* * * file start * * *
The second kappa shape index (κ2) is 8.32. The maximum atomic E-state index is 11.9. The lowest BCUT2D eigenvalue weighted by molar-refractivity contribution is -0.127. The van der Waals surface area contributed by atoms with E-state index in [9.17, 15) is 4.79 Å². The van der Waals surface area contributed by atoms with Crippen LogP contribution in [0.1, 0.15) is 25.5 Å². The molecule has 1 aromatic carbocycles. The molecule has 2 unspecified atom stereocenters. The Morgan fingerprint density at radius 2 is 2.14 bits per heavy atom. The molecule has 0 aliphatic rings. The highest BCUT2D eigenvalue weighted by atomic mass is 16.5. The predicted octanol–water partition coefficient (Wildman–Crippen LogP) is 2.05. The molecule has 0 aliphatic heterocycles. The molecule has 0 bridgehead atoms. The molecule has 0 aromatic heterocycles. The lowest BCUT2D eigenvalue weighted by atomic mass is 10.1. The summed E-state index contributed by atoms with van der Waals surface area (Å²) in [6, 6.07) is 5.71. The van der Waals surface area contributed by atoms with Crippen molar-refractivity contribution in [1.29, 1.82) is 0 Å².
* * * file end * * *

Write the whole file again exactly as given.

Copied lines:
The second kappa shape index (κ2) is 8.32. The maximum atomic E-state index is 11.9. The lowest BCUT2D eigenvalue weighted by molar-refractivity contribution is -0.127. The van der Waals surface area contributed by atoms with E-state index in [9.17, 15) is 4.79 Å². The van der Waals surface area contributed by atoms with Crippen LogP contribution in [0.1, 0.15) is 25.5 Å². The molecule has 1 aromatic carbocycles. The molecule has 2 unspecified atom stereocenters. The Morgan fingerprint density at radius 2 is 2.14 bits per heavy atom. The molecule has 0 aliphatic rings. The highest BCUT2D eigenvalue weighted by atomic mass is 16.5. The predicted octanol–water partition coefficient (Wildman–Crippen LogP) is 2.05. The molecule has 0 aliphatic heterocycles. The molecule has 0 bridgehead atoms. The molecule has 0 aromatic heterocycles. The lowest BCUT2D eigenvalue weighted by atomic mass is 10.1. The summed E-state index contributed by atoms with van der Waals surface area (Å²) in [6, 6.07) is 5.71. The van der Waals surface area contributed by atoms with Crippen molar-refractivity contribution in [1.29, 1.82) is 0 Å².